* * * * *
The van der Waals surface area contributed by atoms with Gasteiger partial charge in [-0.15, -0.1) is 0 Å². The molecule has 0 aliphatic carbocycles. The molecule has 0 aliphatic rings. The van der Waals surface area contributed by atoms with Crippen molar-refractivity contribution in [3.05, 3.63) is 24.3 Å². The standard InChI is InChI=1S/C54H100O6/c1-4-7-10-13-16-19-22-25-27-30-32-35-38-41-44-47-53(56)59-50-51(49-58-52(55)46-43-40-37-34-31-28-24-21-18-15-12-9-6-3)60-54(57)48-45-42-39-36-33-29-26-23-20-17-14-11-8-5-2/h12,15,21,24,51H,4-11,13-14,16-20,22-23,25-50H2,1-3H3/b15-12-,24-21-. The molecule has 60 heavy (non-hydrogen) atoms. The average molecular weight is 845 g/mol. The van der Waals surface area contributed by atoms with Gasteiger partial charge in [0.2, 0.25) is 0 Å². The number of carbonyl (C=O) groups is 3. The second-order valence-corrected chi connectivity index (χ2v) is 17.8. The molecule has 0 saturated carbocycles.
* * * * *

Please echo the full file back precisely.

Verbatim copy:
The van der Waals surface area contributed by atoms with Gasteiger partial charge in [-0.15, -0.1) is 0 Å². The molecule has 0 aliphatic carbocycles. The molecule has 0 aliphatic rings. The van der Waals surface area contributed by atoms with Crippen molar-refractivity contribution in [3.05, 3.63) is 24.3 Å². The standard InChI is InChI=1S/C54H100O6/c1-4-7-10-13-16-19-22-25-27-30-32-35-38-41-44-47-53(56)59-50-51(49-58-52(55)46-43-40-37-34-31-28-24-21-18-15-12-9-6-3)60-54(57)48-45-42-39-36-33-29-26-23-20-17-14-11-8-5-2/h12,15,21,24,51H,4-11,13-14,16-20,22-23,25-50H2,1-3H3/b15-12-,24-21-. The molecule has 60 heavy (non-hydrogen) atoms. The average molecular weight is 845 g/mol. The van der Waals surface area contributed by atoms with Gasteiger partial charge in [0.2, 0.25) is 0 Å². The number of carbonyl (C=O) groups is 3. The second-order valence-corrected chi connectivity index (χ2v) is 17.8. The molecule has 0 saturated carbocycles.